Jim came to New Haven. He slept under various highway bridges and other outdoor sites and ate in soup kitchens. It appeared that, like many others, he wasn’t sleeping on the streets because he’d been refused shelter due to his drinking or other behaviors but deliberately avoided them because of their noise, their rules, and the lack of security they offered for his few possessions. He continued to resist the services that Ed began to float in his company. The blankets and sandwiches were enough, he said. But Ed persisted. Eventually, Jim agreed to let Ed help him apply for SSI. He got it. Then Ed persuaded him to come to our office a mile away from the mental health center to see Dr. Laub, whom he’d met a few months before in the soup kitchen. Finally, after several more months of persuasion, Jim went apartment hunting with Ed, found a place, and agreed to try it out.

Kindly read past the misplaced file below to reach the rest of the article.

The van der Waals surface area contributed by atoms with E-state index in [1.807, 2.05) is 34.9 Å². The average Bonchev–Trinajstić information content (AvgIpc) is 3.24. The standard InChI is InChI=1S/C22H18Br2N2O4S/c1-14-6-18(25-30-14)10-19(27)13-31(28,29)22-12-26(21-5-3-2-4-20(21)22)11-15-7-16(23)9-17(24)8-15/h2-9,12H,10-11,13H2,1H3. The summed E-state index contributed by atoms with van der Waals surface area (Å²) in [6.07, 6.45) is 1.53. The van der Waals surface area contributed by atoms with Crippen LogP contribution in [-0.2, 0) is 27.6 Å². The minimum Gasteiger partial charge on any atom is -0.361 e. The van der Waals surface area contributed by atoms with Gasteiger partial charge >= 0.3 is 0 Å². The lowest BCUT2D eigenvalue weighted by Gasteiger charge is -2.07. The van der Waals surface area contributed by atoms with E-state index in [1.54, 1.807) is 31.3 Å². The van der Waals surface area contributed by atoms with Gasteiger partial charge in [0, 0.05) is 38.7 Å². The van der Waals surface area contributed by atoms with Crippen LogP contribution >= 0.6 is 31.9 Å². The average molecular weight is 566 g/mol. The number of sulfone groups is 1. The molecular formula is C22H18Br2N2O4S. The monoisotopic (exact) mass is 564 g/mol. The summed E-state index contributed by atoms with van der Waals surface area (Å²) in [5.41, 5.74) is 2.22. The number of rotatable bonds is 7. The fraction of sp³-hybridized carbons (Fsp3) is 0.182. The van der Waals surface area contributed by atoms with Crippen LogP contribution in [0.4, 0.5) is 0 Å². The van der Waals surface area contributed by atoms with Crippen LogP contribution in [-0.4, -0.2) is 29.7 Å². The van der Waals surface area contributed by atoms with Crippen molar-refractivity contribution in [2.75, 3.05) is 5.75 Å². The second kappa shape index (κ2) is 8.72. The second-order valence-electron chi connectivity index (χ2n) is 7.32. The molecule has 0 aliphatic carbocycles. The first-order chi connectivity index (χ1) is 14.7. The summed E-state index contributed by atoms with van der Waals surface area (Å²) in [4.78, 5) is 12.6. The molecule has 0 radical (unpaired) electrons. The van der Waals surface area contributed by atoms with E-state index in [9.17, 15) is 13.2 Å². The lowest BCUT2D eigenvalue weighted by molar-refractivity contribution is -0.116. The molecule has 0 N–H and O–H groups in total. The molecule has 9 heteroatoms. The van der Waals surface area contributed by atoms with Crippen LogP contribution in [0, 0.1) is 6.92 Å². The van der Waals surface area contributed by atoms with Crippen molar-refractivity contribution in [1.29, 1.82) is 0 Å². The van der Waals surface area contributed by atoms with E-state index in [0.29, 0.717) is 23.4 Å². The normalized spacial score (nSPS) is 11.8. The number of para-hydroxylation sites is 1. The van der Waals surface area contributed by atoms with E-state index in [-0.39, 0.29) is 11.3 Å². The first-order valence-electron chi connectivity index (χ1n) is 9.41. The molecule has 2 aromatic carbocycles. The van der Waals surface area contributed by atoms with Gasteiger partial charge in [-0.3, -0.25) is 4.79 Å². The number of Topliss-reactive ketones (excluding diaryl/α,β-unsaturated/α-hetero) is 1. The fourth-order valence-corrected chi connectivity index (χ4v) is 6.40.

Getting Jim off the streets was a tall marker point for the outreach team. We’d come of age, had proved ourselves and proved wrong the naysayers at the mental health center who thought we’d never get this or that one who’d been ‘in the system’ years before to accept mental health care or housing. Not long after this watershed moment, though, a couple of weeks at most, Ed came into our weekly team meeting looking troubled. When his turn came he said Jim had told him he wanted to move back to his spot under the Water Street highway bridge. There, he said, he had friends. He knew what to do. He didn’t look and feel out of place. It would be better for him there.